From being a child labourer to reaching the hallowed annals of the Indian Army, and eventually becoming the CAO of a corporate company, Broken Crayons Can Still Colour is an honest account of a man unbounded, who broke the shackles of his circumstances to write his own destiny. “I hope this book serves as an inspiration to the youth and helps them envision a life less ordinary,” begins Walia.
Walia, having lost his parents in a car accident at the age of six, had a very traumatic childhood. “As a child, I was exposed to vulnerable challenges of life and everything seemed dark and uncertain,” adds 56-year-old Walia, who spent his growing up years in Delhi, Allahabad, Kanpur and Mumbai, with his elder brother. “During the Indo-Pakistan War of 1971, my brother and I happened to visit the Delhi railway station to distribute food packets to army personnel who were in special trains going towards the border. I encountered an army officer who touched my head and said I should join the Indian Army and serve the nation,” he recalls, adding that the encounter helped him gain perspective.
However, getting into the Army was no cakewalk, particularly for someone who had no formal education. “In the mid-1970s, I was doing odd jobs at Gwalior. At the army recruitment centre nearby, I came to know that one should have completed high school to be eligible. But I had only finished Class 8. With great difficulty and self-education, I completed high school and went in for recruitment. But to my rude shock, the centre was for sepoys, whereas my ambition was to become an officer in the Army, which required a bachelor’s degree. I then moved to Mumbai to take up a job with a travel agency run by my uncle who was staying at Cuffe Parade, situated near the Colaba Naval base. After my graduation, I came to know that one had to pass the Combined Defence Services Exam, Services Selection Board and medical exam, before appearing in the merit list. I managed to clear them all, one at a time, and ultimately joined the Officers Training Academy after which I finally became an officer in the Army.”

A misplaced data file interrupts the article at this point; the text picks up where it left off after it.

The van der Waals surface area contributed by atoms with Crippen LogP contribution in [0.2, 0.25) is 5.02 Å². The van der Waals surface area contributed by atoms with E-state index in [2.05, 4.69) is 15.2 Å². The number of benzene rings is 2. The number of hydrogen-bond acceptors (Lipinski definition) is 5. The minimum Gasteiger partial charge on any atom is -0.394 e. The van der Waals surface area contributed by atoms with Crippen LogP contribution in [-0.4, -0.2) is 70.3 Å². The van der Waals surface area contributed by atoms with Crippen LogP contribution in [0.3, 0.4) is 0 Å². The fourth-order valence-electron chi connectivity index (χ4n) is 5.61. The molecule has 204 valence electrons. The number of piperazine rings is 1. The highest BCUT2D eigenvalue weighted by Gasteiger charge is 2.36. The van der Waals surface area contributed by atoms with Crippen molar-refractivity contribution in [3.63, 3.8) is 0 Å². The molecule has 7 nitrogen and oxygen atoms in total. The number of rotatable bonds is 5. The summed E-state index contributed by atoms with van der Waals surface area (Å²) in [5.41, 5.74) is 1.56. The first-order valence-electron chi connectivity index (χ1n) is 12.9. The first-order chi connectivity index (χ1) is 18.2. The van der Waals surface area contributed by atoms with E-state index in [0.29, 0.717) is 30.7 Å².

Since then, there was no looking back for Walia. Joining the army in March 1983, at the age of 22, he has been involved in operations at the Indo-Pak border, in Sri Lanka for Operation Pawan (code name assigned to the operation to take control of Jaffna from the Liberation Tigers of Tamil Eelam) with Indian Peace Keeping Force, and more, in a tenure that lasted nine and a half years. “I have learnt that it is not a career but way of life. Army life builds camaraderie, teaches you integrity, honour and hard work, and most importantly, to respect your fellow men. It imbibes in you that nothing is impossible. Hence, you will never hear the word ‘no’ from a soldier,” he says proudly. Ever since he left the Army, he has been running a cellular company that provides international telecom solutions to Indians travelling abroad. Having seen the transition in the Indian Army, he comments, “In the present state of affairs, the Army is being overused, and too often. They are not only required to guard the borders, but are also deployed for counter insurgency operations, to aid civil authorities, assist during natural calamities, extend help during epidemics and also rescue a child fallen into a bore-well.”
One of the biggest criticisms the Indian Army has faced is with respect to the Armed Forces Special Powers Act (AFSPA), which has often faced flak from human rights groups as it gives sweeping powers and immunity to the Army in conflict-ridden areas. “One must understand that the ultimate aim is to bring peace and harmony in that area and such a special power should not be misused if being done,” he adds. We can’t help but ask him about the flavour of the season, nationalism. Unlike before, anyone questioning the Army’s acts is now considered antinational. Without adding much, he says, “The term ‘nationalism’ is loosely woven today and it is changed time and again to suit everyone’s narratives and gains.”